The report also notes the litigation industry "does a very poor job compensating the victims it professes to be protecting." Most medical malpractice claimants are not harmed by avoidable doctor error, and most medical malpractice victims never sue. Plaintiffs typically wait years to recover damages and typically receive less than 50 cents on the dollar, with lawyers' and administrative fees soaking up the majority of settlements and verdicts.

Lawsuits Threaten Vaccine Production

Medical malpractice litigation will continue to affect targeted specialties, such as obstetrics, neurology, and emergency room care, Copland said. The variation will be sizable among states. Some states, having passed recent tort reform legislation, will get better; others, like Wisconsin, have worsened their situation through judicial activism, noted Copland.

"Nationally, I wouldn't expect as rapid a rise in premiums as we have seen in recent years, because the past few years' rate increases have helped return insurers to a manageable position, and because I expect a flat-to-rising interest rate environment, which lowers the discounted cost of insurers' liabilities," Copland said.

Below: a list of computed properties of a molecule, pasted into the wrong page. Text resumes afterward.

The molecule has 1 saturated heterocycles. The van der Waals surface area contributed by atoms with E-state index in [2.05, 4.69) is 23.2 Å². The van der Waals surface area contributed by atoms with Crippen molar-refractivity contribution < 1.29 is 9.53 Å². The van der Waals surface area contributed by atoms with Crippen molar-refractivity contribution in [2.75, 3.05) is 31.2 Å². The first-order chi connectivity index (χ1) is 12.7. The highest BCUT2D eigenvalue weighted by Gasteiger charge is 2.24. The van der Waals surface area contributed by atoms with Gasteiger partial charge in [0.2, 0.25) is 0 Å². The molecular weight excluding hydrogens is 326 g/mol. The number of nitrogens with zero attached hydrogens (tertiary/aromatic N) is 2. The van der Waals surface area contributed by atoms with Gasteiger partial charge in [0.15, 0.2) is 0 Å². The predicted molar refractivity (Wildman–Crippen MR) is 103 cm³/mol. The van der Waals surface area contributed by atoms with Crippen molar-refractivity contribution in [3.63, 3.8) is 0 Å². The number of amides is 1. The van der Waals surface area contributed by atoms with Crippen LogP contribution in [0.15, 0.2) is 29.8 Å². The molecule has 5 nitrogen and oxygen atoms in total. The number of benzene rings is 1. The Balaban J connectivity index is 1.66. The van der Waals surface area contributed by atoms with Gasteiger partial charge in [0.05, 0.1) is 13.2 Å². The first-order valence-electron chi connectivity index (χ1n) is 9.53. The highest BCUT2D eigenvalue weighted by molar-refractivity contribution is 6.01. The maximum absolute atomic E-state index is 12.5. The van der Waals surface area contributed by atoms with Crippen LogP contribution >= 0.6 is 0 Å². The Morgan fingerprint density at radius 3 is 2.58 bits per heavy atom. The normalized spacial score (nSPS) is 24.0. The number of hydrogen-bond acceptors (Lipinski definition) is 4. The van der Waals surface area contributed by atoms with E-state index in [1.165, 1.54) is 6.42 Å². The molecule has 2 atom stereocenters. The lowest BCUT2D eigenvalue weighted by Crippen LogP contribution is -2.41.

"A key fight at the national level to watch in 2006 is whether the government can craft a coherent response to the potential avian flu outbreak," said Copland. "Vaccines are particularly susceptible to litigation, and although Congress has shielded some existing vaccines from liability, new vaccines and other drugs vital to public health threats remain vulnerable."